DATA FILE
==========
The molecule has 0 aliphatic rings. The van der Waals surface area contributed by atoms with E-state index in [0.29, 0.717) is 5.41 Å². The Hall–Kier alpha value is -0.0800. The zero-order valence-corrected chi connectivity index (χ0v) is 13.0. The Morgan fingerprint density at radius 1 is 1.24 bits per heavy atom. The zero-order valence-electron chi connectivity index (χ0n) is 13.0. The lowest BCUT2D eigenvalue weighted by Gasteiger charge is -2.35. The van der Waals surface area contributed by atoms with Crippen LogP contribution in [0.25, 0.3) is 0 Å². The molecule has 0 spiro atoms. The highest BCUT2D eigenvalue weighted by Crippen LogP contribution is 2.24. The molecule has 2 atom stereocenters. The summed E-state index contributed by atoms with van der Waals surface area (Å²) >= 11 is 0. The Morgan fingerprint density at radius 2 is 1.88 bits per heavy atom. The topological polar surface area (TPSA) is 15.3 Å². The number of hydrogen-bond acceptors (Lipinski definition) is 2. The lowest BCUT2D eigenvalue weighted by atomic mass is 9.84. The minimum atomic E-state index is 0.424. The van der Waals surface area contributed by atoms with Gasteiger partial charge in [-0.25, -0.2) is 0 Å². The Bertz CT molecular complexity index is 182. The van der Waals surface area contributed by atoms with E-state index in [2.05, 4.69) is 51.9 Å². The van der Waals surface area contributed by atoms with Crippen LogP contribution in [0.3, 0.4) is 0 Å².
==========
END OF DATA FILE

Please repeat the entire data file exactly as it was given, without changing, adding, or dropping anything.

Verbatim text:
The molecule has 0 aliphatic rings. The van der Waals surface area contributed by atoms with E-state index in [0.29, 0.717) is 5.41 Å². The Hall–Kier alpha value is -0.0800. The zero-order valence-corrected chi connectivity index (χ0v) is 13.0. The Morgan fingerprint density at radius 1 is 1.24 bits per heavy atom. The zero-order valence-electron chi connectivity index (χ0n) is 13.0. The lowest BCUT2D eigenvalue weighted by Gasteiger charge is -2.35. The van der Waals surface area contributed by atoms with Crippen LogP contribution in [0.25, 0.3) is 0 Å². The molecule has 0 spiro atoms. The highest BCUT2D eigenvalue weighted by Crippen LogP contribution is 2.24. The molecule has 2 atom stereocenters. The summed E-state index contributed by atoms with van der Waals surface area (Å²) >= 11 is 0. The Morgan fingerprint density at radius 2 is 1.88 bits per heavy atom. The topological polar surface area (TPSA) is 15.3 Å². The number of hydrogen-bond acceptors (Lipinski definition) is 2. The lowest BCUT2D eigenvalue weighted by atomic mass is 9.84. The minimum atomic E-state index is 0.424. The van der Waals surface area contributed by atoms with Gasteiger partial charge in [-0.25, -0.2) is 0 Å². The Bertz CT molecular complexity index is 182. The van der Waals surface area contributed by atoms with E-state index in [2.05, 4.69) is 51.9 Å². The van der Waals surface area contributed by atoms with Crippen LogP contribution in [0.3, 0.4) is 0 Å².